This blog provides commentary on interesting geological events occurring around the world in the context of my own work. This work is, broadly, geological fluid dynamics. The events that I highlight here are those that resonate with my professional life and ideas, and my goal is to interpret them in the context of ideas I've developed in my research. The blog does not represent any particular research agenda. It is written on a personal basis and does not seek to represent the University of Illinois, where I am a professor of geology and physics. Enjoy Geology in Motion! I would be glad to be alerted to geologic events of interest to post here! I hope that this blog can provide current event materials that will make geology come alive.

Banner image is by Ludie Cochrane..

Susan Kieffer can be contacted at s1kieffer at gmail.com

Thursday, January 13, 2011

"Inland tsunami" in Toowoomba, Queensland, Australia; floods in Brazil; Sri Lanka

AP photo from here
More than 375 people are reported dead in floods and landslides in Brazil (note added on 1/17/11: over 600 deaths now reported). A million are reported homeless due to floods in Sri Lanka. Major floods have been occurring in Australia, building up for several months and culminating last night with the flooding of Brisbane, Australia's third-largest city. In spite of individual stories of courage and heroism, there have been at least 34 deaths there. The National Post in Canada reports "Horrific picture emerges of Australia flash floods", and that Brisbane resembled a "war zone" as the flood hit 30,000 properties.

Here and here are two excellent and scary videos of the Toowoomba flood:

The water rose so quickly in Toowoomba that the event has been described as an "inland tsumani".     Perhaps this poem--one verse from a nineteenth century Queensland droving ballad, "The Overlander"  about northern Queenslan--summarizes the setting:

"I come from the northern plains
Where girls and grass are scanty;
Where the creeks run dry or ten feet high,
And it's either drought or plenty."
The whole ballad is sung on this video.

A discussion of the role of La Nina and the North Atlantic Oscillation in these weather events is here. Although there is much speculation on the WWW about the role or implications of these events and climate change, there are also lessons to be learned by looking back 150 years at the history of this part of Queensland.  It is tragically like many, many other places in the world where humans have altered their landscapes. I excerpt the following history from this reference.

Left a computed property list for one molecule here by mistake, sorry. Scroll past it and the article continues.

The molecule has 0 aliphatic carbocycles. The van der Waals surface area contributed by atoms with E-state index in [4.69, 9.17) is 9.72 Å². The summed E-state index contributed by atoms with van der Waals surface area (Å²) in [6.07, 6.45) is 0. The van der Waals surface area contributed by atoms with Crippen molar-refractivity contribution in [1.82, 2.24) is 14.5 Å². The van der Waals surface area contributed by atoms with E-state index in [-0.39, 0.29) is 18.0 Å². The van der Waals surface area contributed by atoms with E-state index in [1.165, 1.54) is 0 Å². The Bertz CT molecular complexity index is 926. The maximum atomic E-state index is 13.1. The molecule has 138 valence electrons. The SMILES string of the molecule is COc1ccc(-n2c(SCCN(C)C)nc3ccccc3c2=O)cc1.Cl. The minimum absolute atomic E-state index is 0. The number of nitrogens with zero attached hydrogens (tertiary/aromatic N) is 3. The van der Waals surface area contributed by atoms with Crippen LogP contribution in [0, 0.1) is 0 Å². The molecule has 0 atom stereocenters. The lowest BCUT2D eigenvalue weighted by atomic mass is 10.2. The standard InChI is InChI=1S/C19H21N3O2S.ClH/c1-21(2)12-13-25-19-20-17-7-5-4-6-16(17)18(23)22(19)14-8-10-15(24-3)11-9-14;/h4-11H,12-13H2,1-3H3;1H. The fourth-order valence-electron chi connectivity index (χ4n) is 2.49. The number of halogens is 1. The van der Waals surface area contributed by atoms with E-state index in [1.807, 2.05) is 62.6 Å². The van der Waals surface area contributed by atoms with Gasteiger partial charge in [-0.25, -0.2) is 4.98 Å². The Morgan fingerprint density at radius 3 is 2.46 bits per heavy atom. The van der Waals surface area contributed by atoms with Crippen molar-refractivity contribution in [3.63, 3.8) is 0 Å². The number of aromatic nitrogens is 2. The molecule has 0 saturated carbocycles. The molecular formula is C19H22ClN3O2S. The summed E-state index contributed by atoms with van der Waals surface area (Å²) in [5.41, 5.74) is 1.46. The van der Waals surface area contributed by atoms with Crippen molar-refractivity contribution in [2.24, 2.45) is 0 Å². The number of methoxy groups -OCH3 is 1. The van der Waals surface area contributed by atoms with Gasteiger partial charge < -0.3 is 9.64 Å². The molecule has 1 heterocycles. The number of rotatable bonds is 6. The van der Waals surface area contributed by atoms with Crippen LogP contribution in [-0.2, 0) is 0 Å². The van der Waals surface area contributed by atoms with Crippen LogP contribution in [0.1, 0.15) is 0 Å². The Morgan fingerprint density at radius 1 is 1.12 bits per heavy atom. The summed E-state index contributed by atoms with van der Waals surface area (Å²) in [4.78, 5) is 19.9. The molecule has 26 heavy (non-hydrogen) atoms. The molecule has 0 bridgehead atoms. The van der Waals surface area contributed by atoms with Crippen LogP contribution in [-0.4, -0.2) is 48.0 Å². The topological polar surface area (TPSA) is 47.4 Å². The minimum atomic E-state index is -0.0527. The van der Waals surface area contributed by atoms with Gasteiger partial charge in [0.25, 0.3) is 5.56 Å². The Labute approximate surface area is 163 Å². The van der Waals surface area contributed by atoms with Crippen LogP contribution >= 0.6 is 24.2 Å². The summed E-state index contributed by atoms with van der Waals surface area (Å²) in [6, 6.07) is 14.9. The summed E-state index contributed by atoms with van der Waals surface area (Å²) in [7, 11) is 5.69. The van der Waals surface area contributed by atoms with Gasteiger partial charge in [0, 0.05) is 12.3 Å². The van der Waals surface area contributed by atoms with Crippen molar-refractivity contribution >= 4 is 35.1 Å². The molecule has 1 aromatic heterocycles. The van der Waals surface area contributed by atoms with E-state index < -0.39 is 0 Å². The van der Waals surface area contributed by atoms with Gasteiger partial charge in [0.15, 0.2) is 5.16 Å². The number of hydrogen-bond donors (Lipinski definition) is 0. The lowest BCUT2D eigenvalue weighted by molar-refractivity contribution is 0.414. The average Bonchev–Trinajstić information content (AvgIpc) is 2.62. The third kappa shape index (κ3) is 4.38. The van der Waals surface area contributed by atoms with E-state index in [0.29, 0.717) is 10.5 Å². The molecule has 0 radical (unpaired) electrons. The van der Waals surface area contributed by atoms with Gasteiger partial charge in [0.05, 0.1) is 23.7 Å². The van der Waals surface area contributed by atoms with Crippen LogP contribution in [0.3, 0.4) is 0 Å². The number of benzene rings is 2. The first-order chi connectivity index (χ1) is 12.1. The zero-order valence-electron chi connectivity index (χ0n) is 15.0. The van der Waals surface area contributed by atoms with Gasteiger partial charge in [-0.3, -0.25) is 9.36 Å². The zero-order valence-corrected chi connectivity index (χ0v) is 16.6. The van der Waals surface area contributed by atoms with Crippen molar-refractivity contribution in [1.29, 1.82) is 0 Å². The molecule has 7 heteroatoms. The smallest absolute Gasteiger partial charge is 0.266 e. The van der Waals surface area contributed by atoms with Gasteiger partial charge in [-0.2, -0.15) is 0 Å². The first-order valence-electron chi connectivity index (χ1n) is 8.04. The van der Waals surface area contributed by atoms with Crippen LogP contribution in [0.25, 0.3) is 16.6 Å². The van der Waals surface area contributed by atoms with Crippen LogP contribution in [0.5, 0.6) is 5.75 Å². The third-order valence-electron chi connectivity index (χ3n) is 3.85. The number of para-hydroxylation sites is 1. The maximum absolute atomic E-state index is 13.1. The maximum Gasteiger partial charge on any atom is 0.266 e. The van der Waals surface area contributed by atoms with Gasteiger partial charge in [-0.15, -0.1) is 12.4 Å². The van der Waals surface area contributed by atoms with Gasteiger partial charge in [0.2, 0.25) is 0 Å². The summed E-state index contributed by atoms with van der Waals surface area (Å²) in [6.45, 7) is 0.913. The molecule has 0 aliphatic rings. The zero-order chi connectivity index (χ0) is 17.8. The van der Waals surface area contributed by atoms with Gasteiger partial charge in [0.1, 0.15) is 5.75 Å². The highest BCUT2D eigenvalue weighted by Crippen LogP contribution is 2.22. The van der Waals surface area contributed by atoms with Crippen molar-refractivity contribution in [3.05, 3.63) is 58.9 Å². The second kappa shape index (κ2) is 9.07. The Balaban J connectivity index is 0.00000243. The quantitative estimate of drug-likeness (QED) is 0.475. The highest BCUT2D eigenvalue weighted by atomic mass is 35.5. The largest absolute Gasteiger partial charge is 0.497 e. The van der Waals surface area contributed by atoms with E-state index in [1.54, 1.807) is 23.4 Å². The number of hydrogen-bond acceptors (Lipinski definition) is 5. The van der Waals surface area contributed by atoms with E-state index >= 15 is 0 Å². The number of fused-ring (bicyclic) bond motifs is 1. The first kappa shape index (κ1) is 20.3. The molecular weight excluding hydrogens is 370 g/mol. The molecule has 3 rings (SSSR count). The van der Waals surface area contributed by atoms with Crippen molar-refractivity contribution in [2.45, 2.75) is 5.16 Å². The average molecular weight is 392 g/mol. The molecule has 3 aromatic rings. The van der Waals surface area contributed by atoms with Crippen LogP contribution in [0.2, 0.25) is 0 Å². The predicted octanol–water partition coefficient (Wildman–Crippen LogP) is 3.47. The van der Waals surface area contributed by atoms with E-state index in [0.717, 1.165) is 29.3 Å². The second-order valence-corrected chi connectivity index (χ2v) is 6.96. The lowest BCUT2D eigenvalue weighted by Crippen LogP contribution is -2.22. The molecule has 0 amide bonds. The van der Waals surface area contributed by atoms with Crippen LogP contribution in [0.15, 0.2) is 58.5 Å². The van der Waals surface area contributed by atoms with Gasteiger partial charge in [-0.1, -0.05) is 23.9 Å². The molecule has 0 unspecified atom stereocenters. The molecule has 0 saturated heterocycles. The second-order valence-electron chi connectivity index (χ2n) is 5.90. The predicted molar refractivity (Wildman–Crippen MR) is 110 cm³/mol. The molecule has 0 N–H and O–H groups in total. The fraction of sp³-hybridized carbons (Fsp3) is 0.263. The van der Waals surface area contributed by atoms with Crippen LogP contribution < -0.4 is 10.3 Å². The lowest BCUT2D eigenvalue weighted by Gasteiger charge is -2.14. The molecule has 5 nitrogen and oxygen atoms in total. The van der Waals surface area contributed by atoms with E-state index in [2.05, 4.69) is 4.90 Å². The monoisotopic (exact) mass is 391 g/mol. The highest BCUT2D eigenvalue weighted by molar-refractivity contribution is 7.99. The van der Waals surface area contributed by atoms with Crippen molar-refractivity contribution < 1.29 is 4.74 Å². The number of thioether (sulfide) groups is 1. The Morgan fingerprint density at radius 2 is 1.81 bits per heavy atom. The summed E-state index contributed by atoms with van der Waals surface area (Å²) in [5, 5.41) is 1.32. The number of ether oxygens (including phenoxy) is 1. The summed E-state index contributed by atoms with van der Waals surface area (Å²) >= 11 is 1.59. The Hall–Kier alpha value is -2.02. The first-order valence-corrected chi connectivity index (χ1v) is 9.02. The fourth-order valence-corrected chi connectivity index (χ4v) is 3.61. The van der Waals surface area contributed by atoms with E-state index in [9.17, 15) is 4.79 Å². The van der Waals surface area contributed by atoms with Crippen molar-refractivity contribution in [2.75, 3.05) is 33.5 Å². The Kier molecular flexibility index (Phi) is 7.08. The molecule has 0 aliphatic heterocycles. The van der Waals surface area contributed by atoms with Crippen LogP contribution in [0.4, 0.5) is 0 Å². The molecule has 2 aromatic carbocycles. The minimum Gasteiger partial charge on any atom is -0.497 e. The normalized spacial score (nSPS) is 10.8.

For more than a century, the Queensland government had a vision, and determination, to introduce farming into this region. Australian history in the 1800's is complex.  Queensland became an independent state in 1850, with a complex history of replacing pastoralism with farming and dairying--dairying being needed to sustain the farmers until crops were sold, or in case they failed.  In the 1887 a Department of Agriculture was established in Queensland, and by World War One, the region around Toowoomba was exporting grain.

In order to meet the demand for fencing, an enormous number of trees were felled, depleting the forest resource.  Reserves and parks were established in the headwaters, but tree-clearing and increasing stock numbers caused erosion on ridges and compaction of vegetation on floodplains. In the 1870's and 180's, residents of Toowoomba changed the forest into orchards, which caused the water table to rise and swamps to developed.  Drainage became a problem, and mixing of raw sewage and groundwater wells resulted in a series of typhoid epidemics in the 1870's and 1880's. This was corrected by civil engineering and introduction of sewage systems.

However, as has been observed around the world, the replacement of vegetation with urban roads and buildings increased the rate of runoff to the main river channels. Flash flooding became a common experience in the main towns. Thus, more than a century of history preceded the tragedy of this week.

More on flash flood dynamics in a later post.

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